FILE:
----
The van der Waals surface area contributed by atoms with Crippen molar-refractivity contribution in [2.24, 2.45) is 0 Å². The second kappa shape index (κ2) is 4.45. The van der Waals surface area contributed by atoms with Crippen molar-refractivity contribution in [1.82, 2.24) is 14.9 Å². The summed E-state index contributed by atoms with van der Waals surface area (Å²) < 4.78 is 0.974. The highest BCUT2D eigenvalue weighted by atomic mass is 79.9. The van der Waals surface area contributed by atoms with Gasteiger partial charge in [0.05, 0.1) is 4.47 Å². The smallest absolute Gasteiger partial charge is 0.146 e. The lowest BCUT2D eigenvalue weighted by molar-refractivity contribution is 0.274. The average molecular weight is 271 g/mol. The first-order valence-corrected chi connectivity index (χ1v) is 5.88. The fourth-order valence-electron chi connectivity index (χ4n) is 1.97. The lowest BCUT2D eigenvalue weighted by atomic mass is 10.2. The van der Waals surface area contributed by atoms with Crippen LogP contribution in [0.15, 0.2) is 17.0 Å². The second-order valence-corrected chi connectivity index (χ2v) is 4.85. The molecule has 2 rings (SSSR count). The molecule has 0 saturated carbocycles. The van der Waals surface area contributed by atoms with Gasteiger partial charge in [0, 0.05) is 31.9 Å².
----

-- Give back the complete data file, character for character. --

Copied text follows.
The van der Waals surface area contributed by atoms with Crippen molar-refractivity contribution in [2.24, 2.45) is 0 Å². The second kappa shape index (κ2) is 4.45. The van der Waals surface area contributed by atoms with Crippen molar-refractivity contribution in [1.82, 2.24) is 14.9 Å². The summed E-state index contributed by atoms with van der Waals surface area (Å²) < 4.78 is 0.974. The highest BCUT2D eigenvalue weighted by atomic mass is 79.9. The van der Waals surface area contributed by atoms with Gasteiger partial charge in [0.05, 0.1) is 4.47 Å². The smallest absolute Gasteiger partial charge is 0.146 e. The lowest BCUT2D eigenvalue weighted by molar-refractivity contribution is 0.274. The average molecular weight is 271 g/mol. The first-order valence-corrected chi connectivity index (χ1v) is 5.88. The fourth-order valence-electron chi connectivity index (χ4n) is 1.97. The lowest BCUT2D eigenvalue weighted by atomic mass is 10.2. The van der Waals surface area contributed by atoms with Crippen LogP contribution in [0.15, 0.2) is 17.0 Å². The second-order valence-corrected chi connectivity index (χ2v) is 4.85. The molecule has 2 rings (SSSR count). The molecule has 0 saturated carbocycles. The van der Waals surface area contributed by atoms with Gasteiger partial charge in [0, 0.05) is 31.9 Å².